Kino Intl., Lorber HT Digital merge

New venture to be named Kino Lorber, Inc.

Indie film distributors Kino International and Lorber HT Digital have merged. The new company, dubbed Kino Lorber, Inc., will maintain Lorber’s three existing lines (Lorber Films, docu shingle Alive Mind, and music shingle Knitting Factory Entertainment) as well as Kino’s eponymous releasing arm.

“It sort of makes your eyes roll back in your head,” said Lorber prexy Richard Lorber of Kino’s extensive back catalog. “It’s 600+ titles and more to come. I think it’s safe to say that we have the finest library among all the independents in the industry.” That library includes critically praised restorations of films from Fritz Lang’s “Metropolis” to Buster Keaton’s “The General,” as well as pics by contempo foreign helmers like Wong Kar-Wai and Michael Haneke.

Richard Lorber’s holding company, Hidden Treasures, Inc, announced that it had completed acquiring Kino on Dec. 8, but that Lorber and Kino prexy Don Krim would serve as co-presidents of the new company. The two men have known each other since college at Columbia Univeristy.

“Kino has been about contemporary world cinema and classic world cinema, and Richard’s been developing these documentaries for the last couple of years,” said Krim. “So we’ll have a wider variety in a broader spectrum of film.”

Kino and Lorber will continue to handle their own theatrical and homevid releases – in the next few months, Lorber will release “Videocracy,” Erik Gandini’s docu about Italian politics and culture; and Giorgos Lanthimos’ “Dogtooth;” Kino will handle “Ajami,” this year’s Israeli entry in the Oscars’ best foreign film category.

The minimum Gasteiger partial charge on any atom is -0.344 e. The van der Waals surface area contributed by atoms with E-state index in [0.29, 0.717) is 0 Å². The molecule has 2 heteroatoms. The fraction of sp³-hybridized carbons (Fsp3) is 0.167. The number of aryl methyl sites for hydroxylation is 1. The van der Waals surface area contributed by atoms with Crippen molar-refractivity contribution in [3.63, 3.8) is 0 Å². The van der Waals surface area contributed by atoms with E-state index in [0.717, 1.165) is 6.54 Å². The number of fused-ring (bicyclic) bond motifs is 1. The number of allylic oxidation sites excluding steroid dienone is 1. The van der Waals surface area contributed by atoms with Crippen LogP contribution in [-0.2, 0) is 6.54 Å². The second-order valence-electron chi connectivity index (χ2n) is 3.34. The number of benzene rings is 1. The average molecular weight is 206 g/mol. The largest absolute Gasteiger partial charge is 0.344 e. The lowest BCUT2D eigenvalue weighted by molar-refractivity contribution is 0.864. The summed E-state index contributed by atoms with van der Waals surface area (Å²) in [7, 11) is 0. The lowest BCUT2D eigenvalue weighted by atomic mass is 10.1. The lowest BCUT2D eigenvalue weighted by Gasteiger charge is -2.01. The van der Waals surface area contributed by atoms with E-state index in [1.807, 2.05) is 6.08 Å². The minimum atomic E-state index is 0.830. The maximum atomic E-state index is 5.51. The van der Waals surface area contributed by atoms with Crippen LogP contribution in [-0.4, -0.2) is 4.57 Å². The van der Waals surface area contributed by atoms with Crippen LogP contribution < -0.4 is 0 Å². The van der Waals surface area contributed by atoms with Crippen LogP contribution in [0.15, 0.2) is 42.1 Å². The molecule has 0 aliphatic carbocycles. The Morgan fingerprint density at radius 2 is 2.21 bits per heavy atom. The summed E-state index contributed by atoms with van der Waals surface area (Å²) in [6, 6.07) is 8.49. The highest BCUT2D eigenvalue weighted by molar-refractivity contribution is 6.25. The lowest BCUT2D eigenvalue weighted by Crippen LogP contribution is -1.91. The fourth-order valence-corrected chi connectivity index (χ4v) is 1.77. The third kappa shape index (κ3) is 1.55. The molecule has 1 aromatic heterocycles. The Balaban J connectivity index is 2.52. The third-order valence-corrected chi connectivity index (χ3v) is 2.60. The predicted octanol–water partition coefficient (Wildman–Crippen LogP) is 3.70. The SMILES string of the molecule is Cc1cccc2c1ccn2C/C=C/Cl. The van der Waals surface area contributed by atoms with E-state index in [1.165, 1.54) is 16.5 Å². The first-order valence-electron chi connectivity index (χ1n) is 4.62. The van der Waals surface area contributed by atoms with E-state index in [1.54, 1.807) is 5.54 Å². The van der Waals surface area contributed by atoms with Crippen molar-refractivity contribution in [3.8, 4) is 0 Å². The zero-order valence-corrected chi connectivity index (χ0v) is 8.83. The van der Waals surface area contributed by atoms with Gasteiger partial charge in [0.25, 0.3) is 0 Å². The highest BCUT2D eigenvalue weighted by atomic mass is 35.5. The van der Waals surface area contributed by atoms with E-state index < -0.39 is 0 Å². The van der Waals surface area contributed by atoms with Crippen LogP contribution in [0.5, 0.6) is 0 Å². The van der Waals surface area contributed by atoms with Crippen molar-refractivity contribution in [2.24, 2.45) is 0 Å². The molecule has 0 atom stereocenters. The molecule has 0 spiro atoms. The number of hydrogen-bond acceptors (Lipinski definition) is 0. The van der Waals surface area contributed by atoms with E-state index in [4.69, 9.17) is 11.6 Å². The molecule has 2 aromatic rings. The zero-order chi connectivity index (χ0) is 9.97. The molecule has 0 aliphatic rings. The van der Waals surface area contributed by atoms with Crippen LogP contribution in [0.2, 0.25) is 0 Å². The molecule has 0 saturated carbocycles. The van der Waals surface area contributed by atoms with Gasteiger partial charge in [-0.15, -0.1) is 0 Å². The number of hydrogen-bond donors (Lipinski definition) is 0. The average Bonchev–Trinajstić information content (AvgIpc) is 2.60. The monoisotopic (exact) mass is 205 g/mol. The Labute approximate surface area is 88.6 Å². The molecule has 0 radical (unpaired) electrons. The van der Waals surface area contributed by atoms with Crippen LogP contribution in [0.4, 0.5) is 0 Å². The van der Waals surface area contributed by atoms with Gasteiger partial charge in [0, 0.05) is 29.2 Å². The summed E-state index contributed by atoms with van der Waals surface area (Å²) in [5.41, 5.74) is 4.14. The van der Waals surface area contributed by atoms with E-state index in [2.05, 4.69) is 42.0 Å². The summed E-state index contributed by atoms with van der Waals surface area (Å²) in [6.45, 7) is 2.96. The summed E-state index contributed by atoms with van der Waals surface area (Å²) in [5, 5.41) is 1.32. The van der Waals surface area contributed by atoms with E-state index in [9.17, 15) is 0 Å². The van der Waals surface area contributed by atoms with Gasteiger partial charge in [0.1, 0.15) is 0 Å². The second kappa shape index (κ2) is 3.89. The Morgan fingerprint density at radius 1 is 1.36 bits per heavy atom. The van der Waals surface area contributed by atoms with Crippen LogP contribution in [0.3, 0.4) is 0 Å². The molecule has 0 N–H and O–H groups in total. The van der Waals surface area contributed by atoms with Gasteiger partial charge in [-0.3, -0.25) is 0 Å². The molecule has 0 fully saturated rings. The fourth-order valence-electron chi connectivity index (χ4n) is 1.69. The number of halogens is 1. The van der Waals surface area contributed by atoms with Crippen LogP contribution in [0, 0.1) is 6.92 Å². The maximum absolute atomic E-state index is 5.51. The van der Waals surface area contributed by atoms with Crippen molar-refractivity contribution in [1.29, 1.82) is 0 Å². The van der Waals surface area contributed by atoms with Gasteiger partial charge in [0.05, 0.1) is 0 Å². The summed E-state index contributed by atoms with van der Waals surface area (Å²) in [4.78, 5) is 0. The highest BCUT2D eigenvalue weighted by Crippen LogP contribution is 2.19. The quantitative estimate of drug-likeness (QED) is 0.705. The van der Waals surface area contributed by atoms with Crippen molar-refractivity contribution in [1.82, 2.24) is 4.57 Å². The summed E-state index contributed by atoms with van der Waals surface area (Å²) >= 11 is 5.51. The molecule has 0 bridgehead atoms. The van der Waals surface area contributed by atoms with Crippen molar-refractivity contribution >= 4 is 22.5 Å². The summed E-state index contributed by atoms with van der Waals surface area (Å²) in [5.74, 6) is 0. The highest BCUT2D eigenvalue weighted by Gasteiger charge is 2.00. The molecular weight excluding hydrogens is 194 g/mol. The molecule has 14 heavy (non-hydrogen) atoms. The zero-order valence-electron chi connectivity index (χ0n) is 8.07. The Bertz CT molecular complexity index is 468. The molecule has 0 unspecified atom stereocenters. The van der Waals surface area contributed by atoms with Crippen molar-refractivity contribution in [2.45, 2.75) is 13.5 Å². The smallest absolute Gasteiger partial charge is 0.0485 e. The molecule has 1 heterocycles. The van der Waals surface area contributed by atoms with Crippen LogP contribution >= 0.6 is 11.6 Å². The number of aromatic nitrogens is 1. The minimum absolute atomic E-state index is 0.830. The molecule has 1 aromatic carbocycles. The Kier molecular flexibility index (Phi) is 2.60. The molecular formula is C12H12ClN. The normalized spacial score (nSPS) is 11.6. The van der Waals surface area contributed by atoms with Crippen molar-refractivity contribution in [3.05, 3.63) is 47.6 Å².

The merger will also provide some insulation from slipping DVD sales – down across the board, and not just among indie distribs – and the slow disappearance of arthouse theaters. The new company is looking to move forward with theatrical distribution, and a larger entity may mean increased clout. “There are fewer places to get films seen, theaters are under pressure to keep independent films there for shorter and shorter lengths of time, and critics are harder pressed to find space for reviews,” said Lorber. “But we believe that theatrical experience is still paramount.”

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